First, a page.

Buried at Pilot Knob Cemetery, Crittenden County, Kentucky. Tombstone photographed 25 August 2010.

William B. Nation Jr., the son of William Nation Sr. and Eliza J. Springer, was born 24 May 1863 in Tennessee and died 22 December 1919 Crittenden County, according to his Kentucky death certificate #31893 (1919).

 He married Miss Eva V. Orr 30 December 1885 in Crittenden County and they had two children, Pleasant and Fannie. Eva died 1 November 1901 and, according to her obituary in the 19 December 1901 issue of the Crittenden Press, she left a loving mother, devoted husband, two little children, two brothers and three sisters. Her last words were "Blessed Jesus."


On 19 April 1904 William B. Nation married Mrs. Bettie Martin at Marion. William B. and Bettie  had the following children: Georgia and William D.

Sunday, September 12, 2010

Tombstone Symbols of Fraternal Organizations

Strolling through cemeteries in western Kentucky will reveal a number of tombstones in the shape of a cut off tree trunk and with a plaque-like emblem, which identifies the deceased as a member of the fraternal organization, Woodmen of the World. This organization provides life insurance for a small fee and originally provided  a free tombstone when a member died. That practice was discontinued during the 1920s, although some members continued to erect similar tombstones for some time. This organization continues to operate today and is especially popular in western Kentucky, southeastern Illinois and southwestern Indiana.

The tombstone of Ervin Davis (1894-1918) in Crooked Creek Cemetery, Crittenden County, Kentucky has a W.O.W. tombstone and plaque with the words "Dum Tacet Clamet." This translates to "Though Silent, He Speaks."



Another Woodmen of the World monument is that of John N. Lawrey (1857-1906) in Fernwood Cemetery in Henderson, Kentucky.  The plaque on his tombstone is somewhat different than others I have seen.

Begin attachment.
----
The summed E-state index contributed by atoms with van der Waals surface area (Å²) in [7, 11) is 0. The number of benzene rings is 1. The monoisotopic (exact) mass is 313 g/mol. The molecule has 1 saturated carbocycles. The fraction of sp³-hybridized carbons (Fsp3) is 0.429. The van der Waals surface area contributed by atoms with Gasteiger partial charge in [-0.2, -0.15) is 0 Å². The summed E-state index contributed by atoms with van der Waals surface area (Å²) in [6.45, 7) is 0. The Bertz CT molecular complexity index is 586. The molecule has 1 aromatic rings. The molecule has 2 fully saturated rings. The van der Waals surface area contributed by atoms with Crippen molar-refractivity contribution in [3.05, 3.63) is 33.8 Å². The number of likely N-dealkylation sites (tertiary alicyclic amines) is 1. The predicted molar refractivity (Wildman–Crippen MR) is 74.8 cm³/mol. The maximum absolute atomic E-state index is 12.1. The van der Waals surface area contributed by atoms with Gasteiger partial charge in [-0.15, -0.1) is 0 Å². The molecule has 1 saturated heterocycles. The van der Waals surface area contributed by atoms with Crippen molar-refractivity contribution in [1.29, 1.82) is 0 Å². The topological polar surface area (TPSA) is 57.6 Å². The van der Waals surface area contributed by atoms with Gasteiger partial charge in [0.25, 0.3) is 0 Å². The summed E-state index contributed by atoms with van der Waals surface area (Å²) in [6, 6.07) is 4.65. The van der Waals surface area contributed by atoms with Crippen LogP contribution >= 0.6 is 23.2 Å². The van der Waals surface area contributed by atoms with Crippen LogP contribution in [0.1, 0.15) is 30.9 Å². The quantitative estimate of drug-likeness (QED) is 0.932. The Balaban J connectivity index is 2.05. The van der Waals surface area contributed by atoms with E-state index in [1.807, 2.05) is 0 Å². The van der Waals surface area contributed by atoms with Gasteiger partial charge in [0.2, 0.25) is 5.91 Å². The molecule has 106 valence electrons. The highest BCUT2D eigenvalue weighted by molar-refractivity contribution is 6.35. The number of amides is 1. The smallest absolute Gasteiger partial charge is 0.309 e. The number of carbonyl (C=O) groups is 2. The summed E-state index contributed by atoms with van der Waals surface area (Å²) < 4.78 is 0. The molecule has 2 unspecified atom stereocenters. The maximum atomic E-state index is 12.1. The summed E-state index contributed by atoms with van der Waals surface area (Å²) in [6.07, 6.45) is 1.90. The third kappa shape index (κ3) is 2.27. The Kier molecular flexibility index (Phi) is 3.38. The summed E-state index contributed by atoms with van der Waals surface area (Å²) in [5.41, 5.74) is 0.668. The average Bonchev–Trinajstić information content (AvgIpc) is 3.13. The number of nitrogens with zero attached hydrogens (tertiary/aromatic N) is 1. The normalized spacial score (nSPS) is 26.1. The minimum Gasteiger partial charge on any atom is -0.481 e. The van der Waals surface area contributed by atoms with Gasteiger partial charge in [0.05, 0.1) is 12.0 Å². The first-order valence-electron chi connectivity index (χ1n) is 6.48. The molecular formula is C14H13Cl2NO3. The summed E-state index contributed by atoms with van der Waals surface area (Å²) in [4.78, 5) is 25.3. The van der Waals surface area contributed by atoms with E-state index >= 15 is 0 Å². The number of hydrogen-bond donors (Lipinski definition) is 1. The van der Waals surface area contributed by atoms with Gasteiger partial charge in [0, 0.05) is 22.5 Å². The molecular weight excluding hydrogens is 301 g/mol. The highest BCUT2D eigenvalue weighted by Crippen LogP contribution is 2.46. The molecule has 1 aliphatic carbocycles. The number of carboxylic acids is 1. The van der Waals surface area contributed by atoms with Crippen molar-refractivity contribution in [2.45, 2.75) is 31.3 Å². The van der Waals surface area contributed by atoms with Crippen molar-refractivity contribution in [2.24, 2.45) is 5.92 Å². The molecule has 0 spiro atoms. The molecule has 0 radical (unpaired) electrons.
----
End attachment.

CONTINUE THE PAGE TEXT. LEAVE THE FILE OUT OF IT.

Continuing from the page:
In Pilot Knob Cemetery, Crittenden County, can be found the tombstone of James T. Hodge (1845-1894) with the initials "A.O.U.W." This signifies that he was a member of the Ancient Order of United Workmen, the first fraternal group to offer death benefit life insurance to its members. The organization no longer exists. The organization had a several objectives, one of which was "to unite into one brotherhood all persons employed in the mechanical arts." Another objective was "to establish libraries, provide for lectures and other means of education."




Seen slightly less often is a tombstone with the initials, "F.C.B", which stand for Friendship, Charity and Benevolence and indicates the deceased was a member of the Knights of Pythias. This fraternal organization was founded in 1864. In addition to believing in a supreme being, members had to be 18 or older and could not be a gambler or involved in drugs or alcohol. Members also could not be a Communist or advocate the overthrow of the government. This tombstone is found in the Pythian Ridge Cemetery, Sturgis, Union County, Kentucky.



Copyright on text and photographs
by Brenda Joyce Jerome, CG
Western Kentucky Genealogy Blog
http://wkygenealogy.blogspot.com/

Thursday, September 9, 2010

School Census Records